Community Crosswalks

Special painted crosswalks are a great way to represent a neighborhood. They can be used to showcase a community's unique culture and history or just liven up an intersection with artistic and colorful stripes.

Interested in getting one in your neighborhood?

Review the Community Crosswalks Guidelines below for how to get started. Next, review the guidelines and criteria of the Neighborhood Matching Fund, which provides the financial support for the project. Community input and involvement are key to a successful application to ensure the design is reflective of community values.

Community Crosswalks Guidelines

When evaluating locations for potential special crosswalks and planning designs, please follow these guidelines.

  • The crosswalk must be at a location where there is already a marked crosswalk, and where a vehicle is already required to stop, either due to a stop sign or traffic signal.
  • The crosswalk must be at a raised crosswalk, raised intersection, or location where traffic is controlled by a stop sign or traffic signal.
  • To the extent possible, the crosswalk should be on the lower traffic volume, shorter width streets at intersections. This will help extend the life of markings, and limit overall square footage, and bring cost down.
Pavement condition
  • Pavement must be in good condition to help the colored material bond well.
  • The crosswalk design must include the two white horizontal markings with standard design and reflectivity to mark the edges of the crosswalk and ensure it meets minimum standards.
  • The crosswalk design must be fully contained within these white horizontal markings.
  • Designs must use only horizontal or vertical stripes to make sure people driving, walking, and biking know these are official crosswalks and designated places for people to cross. Consistency with this style will also keep costs for a community down.
  • Colors for the ladder markings would be at the option of the applicant with approval from the Seattle Department of Transportation (SDOT), through the Neighborhood Matching Fund process. SDOT's vendor must be able to order and supply colors, so options may be limited.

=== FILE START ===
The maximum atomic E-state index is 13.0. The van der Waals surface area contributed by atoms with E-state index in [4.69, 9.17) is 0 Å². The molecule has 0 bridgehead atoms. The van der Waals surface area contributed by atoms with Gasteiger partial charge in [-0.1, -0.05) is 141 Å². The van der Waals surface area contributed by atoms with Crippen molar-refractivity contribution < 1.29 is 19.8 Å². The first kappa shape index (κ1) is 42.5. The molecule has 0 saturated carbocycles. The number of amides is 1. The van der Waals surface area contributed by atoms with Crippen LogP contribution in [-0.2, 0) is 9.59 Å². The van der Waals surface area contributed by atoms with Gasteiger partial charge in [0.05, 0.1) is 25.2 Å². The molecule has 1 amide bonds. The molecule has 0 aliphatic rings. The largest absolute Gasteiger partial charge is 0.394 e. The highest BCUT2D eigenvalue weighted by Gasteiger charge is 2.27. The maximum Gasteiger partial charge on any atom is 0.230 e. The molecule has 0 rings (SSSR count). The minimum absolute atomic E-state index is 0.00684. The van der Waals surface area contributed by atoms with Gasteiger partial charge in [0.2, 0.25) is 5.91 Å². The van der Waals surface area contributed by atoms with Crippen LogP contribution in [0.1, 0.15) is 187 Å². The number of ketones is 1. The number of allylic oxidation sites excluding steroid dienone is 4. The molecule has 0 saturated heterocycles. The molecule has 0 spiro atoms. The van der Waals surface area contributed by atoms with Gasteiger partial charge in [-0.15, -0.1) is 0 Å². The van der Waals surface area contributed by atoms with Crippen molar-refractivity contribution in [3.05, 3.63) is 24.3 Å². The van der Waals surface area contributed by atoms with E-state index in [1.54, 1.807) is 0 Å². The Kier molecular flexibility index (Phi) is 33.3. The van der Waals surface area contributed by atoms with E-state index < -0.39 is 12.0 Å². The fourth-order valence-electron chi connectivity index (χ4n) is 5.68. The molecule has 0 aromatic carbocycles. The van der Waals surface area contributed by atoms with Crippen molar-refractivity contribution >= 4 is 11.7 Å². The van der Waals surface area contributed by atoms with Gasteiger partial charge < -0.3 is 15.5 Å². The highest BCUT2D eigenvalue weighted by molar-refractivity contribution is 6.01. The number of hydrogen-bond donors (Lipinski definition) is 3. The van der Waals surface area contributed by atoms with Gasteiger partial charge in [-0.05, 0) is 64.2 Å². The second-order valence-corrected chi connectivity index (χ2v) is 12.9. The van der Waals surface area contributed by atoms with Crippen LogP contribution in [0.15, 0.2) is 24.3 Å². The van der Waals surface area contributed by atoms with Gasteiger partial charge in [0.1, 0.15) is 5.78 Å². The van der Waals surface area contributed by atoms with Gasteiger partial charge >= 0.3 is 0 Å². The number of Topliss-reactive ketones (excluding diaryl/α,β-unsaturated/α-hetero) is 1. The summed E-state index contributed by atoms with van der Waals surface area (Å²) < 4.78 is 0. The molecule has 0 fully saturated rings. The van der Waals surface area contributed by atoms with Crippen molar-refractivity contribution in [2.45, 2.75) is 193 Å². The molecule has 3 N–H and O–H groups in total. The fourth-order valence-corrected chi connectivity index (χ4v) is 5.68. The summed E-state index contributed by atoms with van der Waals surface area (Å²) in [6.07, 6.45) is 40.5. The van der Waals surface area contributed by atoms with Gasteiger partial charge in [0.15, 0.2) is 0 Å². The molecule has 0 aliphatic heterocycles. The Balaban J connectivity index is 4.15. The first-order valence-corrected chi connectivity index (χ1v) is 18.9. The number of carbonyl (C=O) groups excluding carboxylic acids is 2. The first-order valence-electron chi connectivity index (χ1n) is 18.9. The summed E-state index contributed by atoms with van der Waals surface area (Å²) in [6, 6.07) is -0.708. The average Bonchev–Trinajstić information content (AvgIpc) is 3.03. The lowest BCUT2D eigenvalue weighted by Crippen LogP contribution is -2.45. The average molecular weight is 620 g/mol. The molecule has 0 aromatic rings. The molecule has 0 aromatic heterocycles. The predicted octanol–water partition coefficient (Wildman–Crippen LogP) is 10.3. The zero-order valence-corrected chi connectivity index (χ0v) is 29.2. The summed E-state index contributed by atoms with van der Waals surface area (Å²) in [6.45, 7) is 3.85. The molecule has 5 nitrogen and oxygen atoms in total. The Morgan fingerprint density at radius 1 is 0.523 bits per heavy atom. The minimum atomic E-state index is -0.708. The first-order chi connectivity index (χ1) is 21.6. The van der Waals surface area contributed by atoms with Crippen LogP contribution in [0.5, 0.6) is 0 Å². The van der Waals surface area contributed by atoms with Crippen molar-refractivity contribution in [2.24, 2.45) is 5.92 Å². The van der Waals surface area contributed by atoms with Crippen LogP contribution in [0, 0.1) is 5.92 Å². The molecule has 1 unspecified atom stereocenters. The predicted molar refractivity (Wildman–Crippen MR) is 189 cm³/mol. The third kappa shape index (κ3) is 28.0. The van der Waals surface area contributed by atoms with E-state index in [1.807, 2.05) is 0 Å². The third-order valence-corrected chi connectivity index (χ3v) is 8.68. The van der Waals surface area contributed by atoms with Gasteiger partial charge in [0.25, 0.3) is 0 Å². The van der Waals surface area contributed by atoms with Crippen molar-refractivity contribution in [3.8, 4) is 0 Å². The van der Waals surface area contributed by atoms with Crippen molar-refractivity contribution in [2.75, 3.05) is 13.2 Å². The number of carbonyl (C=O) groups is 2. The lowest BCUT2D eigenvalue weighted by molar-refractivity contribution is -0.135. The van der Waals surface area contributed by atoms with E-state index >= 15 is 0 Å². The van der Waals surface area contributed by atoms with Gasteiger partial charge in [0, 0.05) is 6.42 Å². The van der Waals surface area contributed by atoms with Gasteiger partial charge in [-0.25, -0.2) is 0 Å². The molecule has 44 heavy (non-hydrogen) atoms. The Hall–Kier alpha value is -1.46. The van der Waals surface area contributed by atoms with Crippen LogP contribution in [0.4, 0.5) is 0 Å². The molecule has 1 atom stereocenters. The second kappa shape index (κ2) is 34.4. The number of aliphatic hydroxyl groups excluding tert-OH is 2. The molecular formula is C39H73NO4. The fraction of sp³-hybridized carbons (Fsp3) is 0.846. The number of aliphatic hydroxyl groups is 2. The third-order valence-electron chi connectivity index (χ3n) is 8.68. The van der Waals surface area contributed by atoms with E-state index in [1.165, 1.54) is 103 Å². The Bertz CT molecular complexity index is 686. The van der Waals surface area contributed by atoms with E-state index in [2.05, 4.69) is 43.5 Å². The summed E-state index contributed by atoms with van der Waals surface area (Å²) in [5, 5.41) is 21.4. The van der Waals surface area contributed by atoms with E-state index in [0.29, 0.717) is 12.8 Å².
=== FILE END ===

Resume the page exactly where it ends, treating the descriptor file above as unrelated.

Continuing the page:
• No text or logos.
  • No octagons, triangles, or other symbols that might be confused with traffic control devices or legends.
  • Costs for a typical crosswalk are $25/square foot of material, depending on length, design, and whether traffic will need to be redirected or stopped during installation.
  • Depending on the amount of vehicle traffic on the street, painted crosswalks can last 3-5 years.
  • Community groups are responsible for all costs associated with maintenance.

All special painted crosswalks need to be approved and installed by the Seattle Department of Transportation (SDOT) to make sure they're safe, reflective of community values, and able to be maintained.

How do I apply to the Neighborhood Matching Fund?

The Neighborhood Matching Fund (NMF) awards matching funds for projects initiated, planned, and implemented by community members with the goal of building stronger and healthier neighborhoods through community involvement and engagement. Every award is matched by a neighborhood's contribution of volunteerism, donated materials, in-kind professional services, or cash.

Since SDOT actually installs the crosswalk, applicants should have a strong community involvement strategy. Some ideas include:

  • Outreach activities to the neighborhood which could include flyers, social media, etc.
  • Community meetings to discuss designs and colors and select the final design.
  • Community celebration event when the crosswalks are completed.